Related stories: Tribune Star

Inside Sources

Developers know how to dodge environmental reviews; they might have help from federal government

Written by Cynthia Giles, a guest fellow at the Harvard Environmental and Energy Law Program, and Janet McCabe, director of the Environmental Resilience Institute at Indiana University. The Trump administration is making good on its threat to weaken the country’s environmental laws by proposing sweeping changes to the National Environmental Policy Act (NEPA). This 50-year-old law forms the bedrock of federal environmental protection; it requires that federal agencies take a hard look at potential effects to air, water and other shared resources before a project -- be it a highway or a gas pipeline -- is approved. We led the offices at EPA in charge of NEPA reviews and air pollution for eight years. In our experience, developers and other project proponents routinely try to dodge the scrutiny NEPA requires. But now, the Trump administration's proposed rule would embrace these common avoidance strategies and enshrine them in federal regulations.

U.S. News and World Report

Medical groups say heart meds don't worsen COVID-19 symptoms

Two types of heart medications do not make coronavirus infection worse, three major U.S. medical groups say in a new joint statement meant to dispel misinformation about the use of the medications in people with COVID-19. The American Heart Association (AHA), the Heart Failure Society of America and the American College of Cardiology (ACC) recommend continuation of angiotensin-converting enzyme (ACE) inhibitors or angiotensin receptor blocker (ARB) medications for all patients already prescribed those drugs for heart failure, high blood pressure or heart disease. ... According to Dr. Richard Kovacs, president of the ACC, "The continued highest standard of care for cardiovascular disease patients diagnosed with COVID-19 is our top priority, but there are no experimental or clinical data demonstrating beneficial or adverse outcomes among COVID-19 patients using ACE [inhibitors] or ARB medications." Kovacs is professor of cardiology at Indiana University School of Medicine. "We urge urgent, additional research that can guide us to optimal care for the millions of people worldwide with cardiovascular disease and who may contract COVID-19. These recommendations will be adjusted as needed to correspond with the latest research," Kovacs explained in the statement.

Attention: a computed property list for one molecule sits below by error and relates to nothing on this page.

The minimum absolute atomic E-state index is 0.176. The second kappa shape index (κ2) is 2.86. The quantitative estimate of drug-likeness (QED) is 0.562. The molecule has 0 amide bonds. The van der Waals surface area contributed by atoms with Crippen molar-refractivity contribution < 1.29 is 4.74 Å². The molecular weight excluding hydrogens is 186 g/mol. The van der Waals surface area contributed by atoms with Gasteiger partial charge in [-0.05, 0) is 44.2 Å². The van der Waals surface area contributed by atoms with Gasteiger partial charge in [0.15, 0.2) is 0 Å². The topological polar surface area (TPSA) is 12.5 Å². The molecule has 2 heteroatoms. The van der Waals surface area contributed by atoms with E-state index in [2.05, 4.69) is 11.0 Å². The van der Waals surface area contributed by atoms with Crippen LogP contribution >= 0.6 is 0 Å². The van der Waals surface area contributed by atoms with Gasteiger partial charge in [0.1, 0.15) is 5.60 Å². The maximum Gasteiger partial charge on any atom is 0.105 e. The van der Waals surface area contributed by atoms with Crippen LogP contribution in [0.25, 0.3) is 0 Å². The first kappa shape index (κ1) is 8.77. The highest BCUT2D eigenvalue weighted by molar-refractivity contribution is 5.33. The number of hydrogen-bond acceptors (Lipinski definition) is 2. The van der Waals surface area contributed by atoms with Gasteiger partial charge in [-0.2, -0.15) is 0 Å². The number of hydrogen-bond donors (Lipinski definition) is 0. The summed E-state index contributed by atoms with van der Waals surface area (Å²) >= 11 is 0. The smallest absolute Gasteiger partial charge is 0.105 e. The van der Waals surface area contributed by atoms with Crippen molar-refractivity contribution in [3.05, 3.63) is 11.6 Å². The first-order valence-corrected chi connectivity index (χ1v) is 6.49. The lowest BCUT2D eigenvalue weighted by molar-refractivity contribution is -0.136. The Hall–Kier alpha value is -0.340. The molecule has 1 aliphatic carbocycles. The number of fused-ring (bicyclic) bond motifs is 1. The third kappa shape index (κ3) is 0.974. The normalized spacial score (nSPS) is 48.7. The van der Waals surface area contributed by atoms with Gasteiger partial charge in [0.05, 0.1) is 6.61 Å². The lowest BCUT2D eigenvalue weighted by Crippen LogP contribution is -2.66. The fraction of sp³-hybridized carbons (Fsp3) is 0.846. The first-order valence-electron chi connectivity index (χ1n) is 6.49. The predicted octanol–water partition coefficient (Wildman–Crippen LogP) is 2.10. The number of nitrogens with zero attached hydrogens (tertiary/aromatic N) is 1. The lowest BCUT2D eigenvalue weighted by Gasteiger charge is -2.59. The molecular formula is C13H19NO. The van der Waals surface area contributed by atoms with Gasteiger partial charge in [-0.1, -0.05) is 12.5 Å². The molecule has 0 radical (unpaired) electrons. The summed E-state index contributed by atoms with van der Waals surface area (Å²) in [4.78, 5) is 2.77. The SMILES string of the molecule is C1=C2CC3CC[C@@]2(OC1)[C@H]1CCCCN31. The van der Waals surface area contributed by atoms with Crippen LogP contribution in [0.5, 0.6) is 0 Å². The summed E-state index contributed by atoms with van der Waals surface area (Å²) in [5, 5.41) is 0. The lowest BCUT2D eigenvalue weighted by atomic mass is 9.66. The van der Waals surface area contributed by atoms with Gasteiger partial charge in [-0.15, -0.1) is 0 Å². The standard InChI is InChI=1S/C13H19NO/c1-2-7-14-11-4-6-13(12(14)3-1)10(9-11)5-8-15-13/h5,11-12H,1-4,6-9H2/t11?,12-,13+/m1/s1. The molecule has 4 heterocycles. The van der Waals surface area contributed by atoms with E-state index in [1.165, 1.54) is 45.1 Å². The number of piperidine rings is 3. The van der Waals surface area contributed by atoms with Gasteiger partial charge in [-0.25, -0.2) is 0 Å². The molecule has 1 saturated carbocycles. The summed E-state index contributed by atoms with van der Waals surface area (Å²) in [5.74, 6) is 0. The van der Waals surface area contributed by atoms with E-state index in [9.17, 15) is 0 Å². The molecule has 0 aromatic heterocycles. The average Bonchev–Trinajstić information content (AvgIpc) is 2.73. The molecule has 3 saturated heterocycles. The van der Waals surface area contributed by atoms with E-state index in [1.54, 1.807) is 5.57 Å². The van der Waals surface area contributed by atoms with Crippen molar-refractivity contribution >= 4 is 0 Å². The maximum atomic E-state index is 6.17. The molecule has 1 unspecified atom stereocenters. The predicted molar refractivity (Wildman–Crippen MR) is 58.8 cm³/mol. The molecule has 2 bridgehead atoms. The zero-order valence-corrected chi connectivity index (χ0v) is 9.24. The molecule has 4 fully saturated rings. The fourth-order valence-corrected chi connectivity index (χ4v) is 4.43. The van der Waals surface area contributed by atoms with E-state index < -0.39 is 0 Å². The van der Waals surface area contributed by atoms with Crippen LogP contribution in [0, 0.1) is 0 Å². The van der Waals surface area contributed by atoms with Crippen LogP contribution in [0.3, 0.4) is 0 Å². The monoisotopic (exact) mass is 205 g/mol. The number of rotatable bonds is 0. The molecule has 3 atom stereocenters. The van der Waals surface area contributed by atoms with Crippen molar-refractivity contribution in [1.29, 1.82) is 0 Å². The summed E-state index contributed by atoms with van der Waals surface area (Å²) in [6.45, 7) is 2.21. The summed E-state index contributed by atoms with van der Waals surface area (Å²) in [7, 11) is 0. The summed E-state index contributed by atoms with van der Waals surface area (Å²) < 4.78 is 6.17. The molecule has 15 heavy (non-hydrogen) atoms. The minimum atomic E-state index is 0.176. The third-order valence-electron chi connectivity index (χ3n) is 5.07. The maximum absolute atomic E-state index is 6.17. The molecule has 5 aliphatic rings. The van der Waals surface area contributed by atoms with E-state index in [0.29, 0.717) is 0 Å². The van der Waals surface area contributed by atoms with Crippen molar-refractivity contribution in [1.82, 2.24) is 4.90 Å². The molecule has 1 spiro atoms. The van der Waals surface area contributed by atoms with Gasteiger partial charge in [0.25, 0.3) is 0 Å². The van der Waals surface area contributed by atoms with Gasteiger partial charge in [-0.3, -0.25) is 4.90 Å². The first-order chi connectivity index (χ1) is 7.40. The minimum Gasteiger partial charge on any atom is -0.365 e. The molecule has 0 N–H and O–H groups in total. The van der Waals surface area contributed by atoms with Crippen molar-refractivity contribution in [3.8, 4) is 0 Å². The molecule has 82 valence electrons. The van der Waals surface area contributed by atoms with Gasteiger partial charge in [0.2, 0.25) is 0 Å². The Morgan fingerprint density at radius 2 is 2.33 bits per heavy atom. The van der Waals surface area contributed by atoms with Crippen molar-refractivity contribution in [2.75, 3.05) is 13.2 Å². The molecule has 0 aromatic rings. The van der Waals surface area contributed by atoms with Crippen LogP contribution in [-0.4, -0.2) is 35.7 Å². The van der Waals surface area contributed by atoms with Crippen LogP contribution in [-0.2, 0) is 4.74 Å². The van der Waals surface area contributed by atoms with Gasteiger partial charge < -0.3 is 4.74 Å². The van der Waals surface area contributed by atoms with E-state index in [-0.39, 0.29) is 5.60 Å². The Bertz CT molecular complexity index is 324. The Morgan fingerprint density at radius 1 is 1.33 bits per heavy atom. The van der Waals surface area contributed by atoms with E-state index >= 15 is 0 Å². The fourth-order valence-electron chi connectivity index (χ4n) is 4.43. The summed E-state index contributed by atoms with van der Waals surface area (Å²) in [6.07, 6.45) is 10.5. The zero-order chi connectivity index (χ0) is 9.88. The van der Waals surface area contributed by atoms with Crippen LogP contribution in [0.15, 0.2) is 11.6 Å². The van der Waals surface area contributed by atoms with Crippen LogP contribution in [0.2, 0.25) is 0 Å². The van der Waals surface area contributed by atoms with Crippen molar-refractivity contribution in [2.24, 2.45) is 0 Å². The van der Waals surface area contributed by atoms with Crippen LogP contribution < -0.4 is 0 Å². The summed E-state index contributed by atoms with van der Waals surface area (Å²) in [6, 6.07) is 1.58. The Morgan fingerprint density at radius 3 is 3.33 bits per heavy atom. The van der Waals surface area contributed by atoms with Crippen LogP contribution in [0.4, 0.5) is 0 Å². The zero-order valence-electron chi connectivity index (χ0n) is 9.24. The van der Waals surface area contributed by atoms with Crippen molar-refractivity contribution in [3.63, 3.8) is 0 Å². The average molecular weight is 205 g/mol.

Related stories: Cardiovascular Business

South China Morning Post

Coronavirus: Testing in US accelerates as companies step in where government failed

The federal government's new sense of urgency follows weeks of denials by Trump that the virus was a significant threat, tied to concern it would hurt his re-election chances in November, which impeded an early public health response. "We, like most states I'm aware of in the country, have a limited supply of tests so we have to be very judicious as already mentioned with who we're going to test," said Dr. W. Graham Carlos, a medical school professor at Indiana University. "We hear help is on the way."

Related stories: Five Thirty-Eight